One of the biggest news stories at FPD International held Oct 24-26 in Yokohama, Japan, was Samsung’s display of the five 19″ SXGA modules (shown below), fabricated on soda-lime glass substrates. Display specifications include
- Resolution: 1280 × RGB × 1024
- Brightness: 300 cd/m2
- Color Gamut: 72% NTSC (CIE 1931)
- Contrast Ratio: >1000:1
- Substrate: 1100 × 1250 mm
The panels appeared the same as any other monitor modules; normal thickness and with no obvious defects. The Korean Samsung employee staffing the booth was not able to answer any detailed questions on the process, except to say that development was complete and mass production ready to begin. He recommended contacting Samsung marketing in Korea for more information.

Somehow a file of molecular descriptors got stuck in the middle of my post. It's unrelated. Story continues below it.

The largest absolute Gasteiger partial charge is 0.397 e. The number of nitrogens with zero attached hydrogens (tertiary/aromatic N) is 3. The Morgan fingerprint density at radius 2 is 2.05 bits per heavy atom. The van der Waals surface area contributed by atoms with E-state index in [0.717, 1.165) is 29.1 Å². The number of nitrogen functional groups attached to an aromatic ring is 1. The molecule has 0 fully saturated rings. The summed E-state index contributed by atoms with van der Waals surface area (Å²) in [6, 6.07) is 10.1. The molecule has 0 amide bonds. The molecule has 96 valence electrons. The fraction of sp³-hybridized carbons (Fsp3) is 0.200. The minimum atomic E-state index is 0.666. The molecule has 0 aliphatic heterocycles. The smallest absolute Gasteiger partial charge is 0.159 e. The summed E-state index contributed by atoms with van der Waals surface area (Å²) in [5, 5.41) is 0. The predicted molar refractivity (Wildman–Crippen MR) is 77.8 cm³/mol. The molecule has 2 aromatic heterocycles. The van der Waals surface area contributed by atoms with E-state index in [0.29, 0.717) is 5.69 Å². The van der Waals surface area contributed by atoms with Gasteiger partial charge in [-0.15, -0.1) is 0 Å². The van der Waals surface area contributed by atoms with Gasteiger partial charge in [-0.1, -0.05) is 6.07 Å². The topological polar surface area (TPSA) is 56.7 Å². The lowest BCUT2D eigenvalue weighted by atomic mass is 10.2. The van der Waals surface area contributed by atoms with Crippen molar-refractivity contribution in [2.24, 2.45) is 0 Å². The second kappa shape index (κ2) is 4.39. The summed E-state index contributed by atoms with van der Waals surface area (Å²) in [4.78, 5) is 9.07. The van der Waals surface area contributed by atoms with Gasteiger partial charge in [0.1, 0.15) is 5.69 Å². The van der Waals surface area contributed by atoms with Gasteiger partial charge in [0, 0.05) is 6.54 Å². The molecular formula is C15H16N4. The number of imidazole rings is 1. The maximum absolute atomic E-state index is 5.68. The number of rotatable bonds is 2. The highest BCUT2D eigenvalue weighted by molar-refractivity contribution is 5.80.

Figure 1: Samsung Soda-Lime TFT LCD Exhibit
Source: Photo taken by DisplaySearch at FPD International 2007/10/30
Typically, LCDs are produced on high-performance non-alkali glass developed specifically for LCD applications. Soda-lime glass is most commonly used for window panes and containers, and in some cases it is used for less demanding electronics applications like PDPs and STNs.
Corning’s latest glass substrate technology, EAGLE XG for LCDs, is less dense, has much lower thermal expansion, has a higher strain point, is environmentally friendly, has excellent surface quality, dimensional stability, only very small inclusions and has no optical distortion compared to soda-lime glass. Non-alkali glass is, all around, superior to soda-lime glass for making LCDs, with one major exception: it is much more expensive. A square meter of Gen6 non-alkali glass currently sells for around ¥6,122. With two glass substrates used for each LCD module, that means glass accounts for about 12-13% of the total sales cost of a 32″ VA type LCD TV manufactured by a first tier maker in Q4’07.